Farmer Focus: Sheep milking is just around the corner

By the time you read this, we will be about a week away from milking.

I took a big gamble and ordered the building before we had planning permissions. If I hadn’t done this, we would never have been able to start milking this year.

However, cashflow considerations did not allow me to order everything in case the planning never came.

See also: Food prices to rise by 15% as increasing costs hammer farmers

About the author

Rob and Jo Hodgkins
Livestock Farmer Focus writer
Rob and Jo Hodgkins run 2,300 ewes across 210ha of grass and have 566ha of arable in Hertfordshire, producing lambs for Tesco and breeding sheep through Kaiapoi Romneys. Subsidy-free sheep farming means ewes must be functional, lamb outdoors and produce lambs on forage alone.
Read more articles by Rob and Jo Hodgkins

This means we are about two weeks behind because of delays with the delivery of the concrete panels, and the concrete guys going on holiday rather than pouring our floor.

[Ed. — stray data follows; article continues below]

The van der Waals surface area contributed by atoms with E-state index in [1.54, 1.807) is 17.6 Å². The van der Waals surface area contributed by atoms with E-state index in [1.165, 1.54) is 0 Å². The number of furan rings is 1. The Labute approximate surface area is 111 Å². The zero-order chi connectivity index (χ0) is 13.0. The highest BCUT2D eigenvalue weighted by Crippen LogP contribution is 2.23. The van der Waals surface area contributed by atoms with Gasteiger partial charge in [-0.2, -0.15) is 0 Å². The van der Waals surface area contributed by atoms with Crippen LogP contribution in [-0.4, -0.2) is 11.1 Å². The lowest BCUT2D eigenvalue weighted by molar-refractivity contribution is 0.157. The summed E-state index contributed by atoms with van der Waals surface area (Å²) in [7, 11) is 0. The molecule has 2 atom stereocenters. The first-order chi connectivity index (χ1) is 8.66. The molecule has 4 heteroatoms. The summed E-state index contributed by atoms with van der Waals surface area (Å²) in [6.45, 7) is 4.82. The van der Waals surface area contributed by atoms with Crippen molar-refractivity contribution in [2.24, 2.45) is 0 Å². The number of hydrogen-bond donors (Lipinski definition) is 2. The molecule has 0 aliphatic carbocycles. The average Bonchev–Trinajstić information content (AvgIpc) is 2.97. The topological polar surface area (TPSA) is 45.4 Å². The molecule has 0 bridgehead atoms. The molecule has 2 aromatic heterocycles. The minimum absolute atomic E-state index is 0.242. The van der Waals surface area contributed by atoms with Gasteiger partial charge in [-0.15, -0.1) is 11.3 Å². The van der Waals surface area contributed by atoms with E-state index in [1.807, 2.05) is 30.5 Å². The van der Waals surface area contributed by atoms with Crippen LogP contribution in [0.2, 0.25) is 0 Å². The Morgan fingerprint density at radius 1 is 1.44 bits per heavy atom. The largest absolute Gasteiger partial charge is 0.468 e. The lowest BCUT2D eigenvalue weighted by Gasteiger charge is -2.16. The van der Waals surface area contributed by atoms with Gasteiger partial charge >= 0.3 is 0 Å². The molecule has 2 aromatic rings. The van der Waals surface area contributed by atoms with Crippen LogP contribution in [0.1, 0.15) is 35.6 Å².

To make some of this time back, we decided to construct the stalls on skids in the grain store so we can just drop them straight in for the dairy technicians to start on.

Rob’s dad and arable manager Monty have been seconded for construction, and Robbyn, our shepherd, is going back and forth fetching bits as we need them. 

The milk tank and stalls were installed last weekend, and this weekend we’ll cross our fingers for the first few sheep going through the stalls the following weekend.

In among that we’ve got a stand at Groundswell to promote the “perfect regen breeding stock”, as we have for the past few years.

Thankfully, neither of us is required to speak there this year, as we’re not sure which way is up at the moment.

Robbyn and our other shepherd, Fraser, have got all the tailing done and we’re expecting the shearers the first week of July.

Fraser plans to wean some groups and move the ewes straight off to the shearers – something we’ve never done before, as we normally shear earlier, so we’ll see how it goes.

The borage and quinoa are looking the part now, but about 20% of the quinoa area hasn’t come that well.

The best bits of the field are those grazed last over the winter by the sheep – so we’re thinking those areas still had more moisture held near the surface.

Finally, if you’re having a bad week, think of us and be glad you’re not “training” ewes to be milked.

These are ewes that have never been fed or lived in a building, and are only handled six times a year.